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Publication numberUS7194154 B2
Publication typeGrant
Application numberUS 11/203,722
Publication dateMar 20, 2007
Filing dateAug 15, 2005
Priority dateAug 15, 2005
Fee statusPaid
Also published asCN101535855A, CN101535855B, EP1917552A1, EP1962122A2, US20070036484, WO2007021315A1
Publication number11203722, 203722, US 7194154 B2, US 7194154B2, US-B2-7194154, US7194154 B2, US7194154B2
InventorsEdward Craig Hyatt
Original AssigneeSony Ericsson Mobile Communications Ab
Export CitationBiBTeX, EndNote, RefMan
External Links: USPTO, USPTO Assignment, Espacenet
Optical connector
US 7194154 B2
Abstract
A rotatable connector comprises a plurality of optically conductive light rings adapted to mount to a first rotatable component; a plurality of light emitters for illuminating said light rings; a plurality of light detectors adapted to mount on a second rotatable component for detecting illumination of the photoconductive rings on the first rotatable component over a predetermined range of rotation.
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Claims(24)
1. A rotatable connector comprising:
a first optical coupler adapted to mount to a first rotatable component, said first optical coupler including a first optically conductive light ring and a first light emitter for illuminating said light ring;
a second optical coupler adapted to mount on a second rotatable component, said second optical coupler including a light detector for detecting illumination of the light ring on the first optical coupler over a predetermined range of rotation; and
a control circuit to determine the relative angular position of said first and second optical couplers based on the attenuation of the light detected by said light detector.
2. The rotatable connector of claim 1 including a plurality of light rings concentrically arranged around an axis or rotation, a plurality of light emitters to illuminate respective ones of said light rings, and a plurality of light detectors.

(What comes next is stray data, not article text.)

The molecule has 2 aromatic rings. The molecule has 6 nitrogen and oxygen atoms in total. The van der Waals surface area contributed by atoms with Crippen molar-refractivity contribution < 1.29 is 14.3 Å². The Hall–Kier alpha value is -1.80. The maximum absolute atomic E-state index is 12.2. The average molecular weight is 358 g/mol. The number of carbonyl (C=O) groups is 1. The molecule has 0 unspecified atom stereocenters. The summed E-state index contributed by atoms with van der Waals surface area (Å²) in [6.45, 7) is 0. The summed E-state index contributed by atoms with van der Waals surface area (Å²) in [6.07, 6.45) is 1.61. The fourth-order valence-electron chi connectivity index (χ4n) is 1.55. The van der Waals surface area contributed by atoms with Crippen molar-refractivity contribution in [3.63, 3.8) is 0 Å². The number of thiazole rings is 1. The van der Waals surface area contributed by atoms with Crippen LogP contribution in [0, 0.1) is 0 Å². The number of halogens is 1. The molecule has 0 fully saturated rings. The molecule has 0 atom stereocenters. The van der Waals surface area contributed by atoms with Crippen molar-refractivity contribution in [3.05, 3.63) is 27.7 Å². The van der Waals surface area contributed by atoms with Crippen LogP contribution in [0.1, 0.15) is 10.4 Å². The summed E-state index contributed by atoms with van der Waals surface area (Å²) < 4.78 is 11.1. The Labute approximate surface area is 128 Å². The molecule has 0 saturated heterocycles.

3. The rotatable connector of claim 1 wherein the first optical coupler includes a plurality of vertically stacked light rings.
4. The rotatable connector of claim 1 wherein said second optical coupler includes a second optically conductive light rings and a second light emitter to illuminate said second set of light ring, and wherein said first optical coupler includes a second set of light detector to detect illumination of said second set of light ring.
5. The rotatable connector of claim 4 wherein said first and second light rings are electrically conductive.
6. The rotatable connector of claim 5 wherein said first and second light rings are electrically connected.
7. The rotatable connector of claim 6 further including a conductive sphere interposed between said first and second light rings to electrically connect said first and second light rings.
8. The rotatable connector of claim 1 wherein said light ring has an optical gradient.
9. The rotatable connector of claim 1 further comprising a first electrical circuit connected to the first optical coupler and a second electrical circuit connected to the second optical coupler, wherein one of the first and second electrical circuits is powered by a photovoltaic cell.
10. A method of connecting electrical circuits using a rotatable connector comprising first and second optical couplers, the method comprising:
illuminating one or more light rings in the first optical coupler; and